New downtown eatery serves up nutrient-rich raw foods, bought locally
At first glance, the House of Nature’s Own is reminiscent of a small, vibrant coffee shop, where black-framed oil paintings of fruit and vegetables hang from elegant walls of burnt orange and pale yellow while soft jazz music plays in the background.
The restaurant’s eclectic atmosphere may beckon patrons, but it’s what comes out of an ovenless kitchen that makes this eatery distinctive from others in Chico.
Each dish is a compilation of raw fruits, vegetables, herbs, nuts, seeds and spices—all prepared under 118 degrees to preserve nutritious enzymes often lost during cooking and baking. This unusual method sometimes employs the use of a dehydrator to whip up dishes ranging from entrees of “live” nachos and lasagna to rich desserts, such as dark-chocolate ganache, which is prepared without using white flour, white sugar or processed salt.
This vision of an eco-friendly and nourishing restaurant is a family affair.
“We come from a very health-oriented family, but also one that likes fine food with elegance,” said Ashley White, who manages the new restaurant. “Our taste for cuisine evolved over the course of our lives.”
Ashley’s father, Craig White, has taught business for five years at Chico State University and owns two restaurants in Arizona. About a year ago, he bought Island Smoothies in downtown Chico, where he started offering crepes in addition to blended fruit drinks made with natural sugars.
Ashley, 26, and her brother, Cody White, 21, both attended the Living Light Culinary Arts Institute in Fort Bragg, one of only two raw vegan culinary schools in the nation. There they learned how to create nutritious and appetizing raw entrees.
The siblings joined forces with their dad to create a restaurant that offers food for the mind, body and soul by closing up the smoothie shop on Broadway and reopening as Nature’s Own two months ago. They felt there was a need for a place where people could eat healthful, tasty meals.
“People should have an alternative to a diet of heavy meats and processed foods,” Craig said. “Personally, I think it leads to a longer life and better health.”
Ashley had a different motivation for creating a raw menu, claiming it’s her love of food that drove her to this style of cooking. Cody, who is not a vegan, agrees that healthful food should be appetizing. Even when he eats out elsewhere, he likes to stop by Nature’s Own and grab something to make sure he’s fully stocked on nutrients and energy.
At the family-run business, Craig does the books, while Ashley oversees the restaurant and Cody prepares the food. And they say they have no qualms about working with each other every day.
Ashley brought a new generation to the table four weeks ago when she gave birth to her son, Spencer. This new mother’s face shows no signs of fatigue, and she’s in great shape. She said some of the nurses at her pediatrician’s office have visited Nature’s Own after seeing how healthy and bright the baby has become.
Despite the menu and ingredients, the family sees the restaurant as much more than your average salad bar.
“We don’t want to be classified as raw or vegan,” Ashley said. “It’s important to be local and sustainable above everything else.”
In fact, the sustainable practices go far beyond the menu at Nature’s Own, where the walls of the eatery are done in special paints that emit lower levels of chemicals than traditional paint, and the carpet is made using clay pieces instead of plastic. The interior light fixtures have been outfitted with energy-saving compact fluorescent lights; solar lights illuminate the patio.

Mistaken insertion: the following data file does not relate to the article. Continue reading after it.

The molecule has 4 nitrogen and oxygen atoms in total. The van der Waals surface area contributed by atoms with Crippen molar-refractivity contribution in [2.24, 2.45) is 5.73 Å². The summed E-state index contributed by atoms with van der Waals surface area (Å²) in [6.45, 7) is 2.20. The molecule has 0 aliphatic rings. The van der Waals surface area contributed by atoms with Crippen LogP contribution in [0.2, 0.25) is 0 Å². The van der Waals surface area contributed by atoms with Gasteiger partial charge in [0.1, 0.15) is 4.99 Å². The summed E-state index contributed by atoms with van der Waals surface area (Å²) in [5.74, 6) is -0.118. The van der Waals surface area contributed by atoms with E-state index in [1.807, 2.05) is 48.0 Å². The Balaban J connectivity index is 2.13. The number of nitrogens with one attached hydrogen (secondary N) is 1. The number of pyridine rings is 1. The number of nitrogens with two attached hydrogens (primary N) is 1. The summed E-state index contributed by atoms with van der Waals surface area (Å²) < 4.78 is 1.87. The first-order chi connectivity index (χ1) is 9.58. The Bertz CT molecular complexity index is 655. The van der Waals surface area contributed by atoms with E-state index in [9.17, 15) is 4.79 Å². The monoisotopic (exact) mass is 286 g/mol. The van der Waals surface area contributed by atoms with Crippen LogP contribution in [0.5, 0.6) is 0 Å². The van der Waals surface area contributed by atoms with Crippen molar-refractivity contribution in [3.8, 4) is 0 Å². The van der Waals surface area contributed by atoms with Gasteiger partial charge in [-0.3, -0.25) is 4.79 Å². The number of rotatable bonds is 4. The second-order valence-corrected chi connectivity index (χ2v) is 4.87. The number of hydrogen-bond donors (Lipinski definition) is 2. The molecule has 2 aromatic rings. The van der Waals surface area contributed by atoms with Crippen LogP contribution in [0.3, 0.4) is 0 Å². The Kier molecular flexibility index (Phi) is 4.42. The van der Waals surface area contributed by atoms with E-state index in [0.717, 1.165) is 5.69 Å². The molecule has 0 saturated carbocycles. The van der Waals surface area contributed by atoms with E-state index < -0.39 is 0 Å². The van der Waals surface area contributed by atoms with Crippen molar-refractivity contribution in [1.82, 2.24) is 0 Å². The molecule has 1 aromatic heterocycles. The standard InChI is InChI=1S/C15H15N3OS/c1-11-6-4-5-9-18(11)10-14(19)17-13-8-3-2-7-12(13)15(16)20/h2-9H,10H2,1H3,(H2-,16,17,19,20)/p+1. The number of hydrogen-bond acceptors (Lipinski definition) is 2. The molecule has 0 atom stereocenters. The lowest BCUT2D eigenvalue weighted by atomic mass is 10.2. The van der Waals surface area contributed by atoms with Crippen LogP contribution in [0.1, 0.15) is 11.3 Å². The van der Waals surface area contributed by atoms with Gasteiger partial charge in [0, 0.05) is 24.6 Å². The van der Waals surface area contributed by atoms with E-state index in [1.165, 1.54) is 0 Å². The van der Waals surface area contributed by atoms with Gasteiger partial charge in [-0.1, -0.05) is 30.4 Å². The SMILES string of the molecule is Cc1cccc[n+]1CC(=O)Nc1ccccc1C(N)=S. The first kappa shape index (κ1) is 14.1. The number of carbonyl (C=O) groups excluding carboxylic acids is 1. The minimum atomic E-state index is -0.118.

“We don’t cook, so that saves an unbelievable amount of energy,” Craig noted.
Recently, a few Chico State students asked for the scraps from the restaurant’s 90 percent organic menu. The family was happy to donate the leftovers to the university’s compost pile, and continues to do so.
When stocking Nature’s Own, the family makes every effort to buy locally, making weekly stops at the Thursday Night Market and trips to S&S Produce and Chico Natural Foods. ProPacific Fresh in Durham is one of the restaurant’s main suppliers, delivering weekly supplies of all available organic fruits and vegetables.
Even with so many local sources, preparing raw food is not as easy as it seems. A lot of time and energy is put into meals that Ashley calls beautiful to the eye and delicious to the mouth. Plus, the offerings are dependent on seasonal produce.
“The difficulty with a raw-food restaurant is that you have to base your menu on what will be available, but I like the challenge,” said Cody, who is looking into hydroponics so he can grow organic strawberries year round.
Even the coffee is made naturally by filtering grounds through a cold press using cloth filters. The concentrate is collected and then filtered through hot water, reducing the acidity by about 70 percent yet maintaining the flavor.
The care put into these dishes has not gone unnoticed. The restaurant is frequented by vegetarians, people allergic to traditional foods, animal enthusiasts and those wanting to be healthier or lose weight. Even food connoisseurs come in to “let their palette live a little,” Cody said.
Books with information about the nutrients of live enzymes and other benefits have helped bolster the culinary trend.
“Raw foods are becoming more and more popular in the media, and it’s easy to access information on the health benefits,” said Ashley, who keeps raw-food recipes scattered on the bar of the restaurant.
Craig said people dragged in by friends typically end up staying and truly enjoy their food, and Ashley is confident there is something on the menu for everyone, vegetarian or otherwise.
“A lot of people are skeptical at first because they have never experienced this style of food, but once you come in you leave feeling satisfied and energized,” she said. “People are always surprised at how good it is.”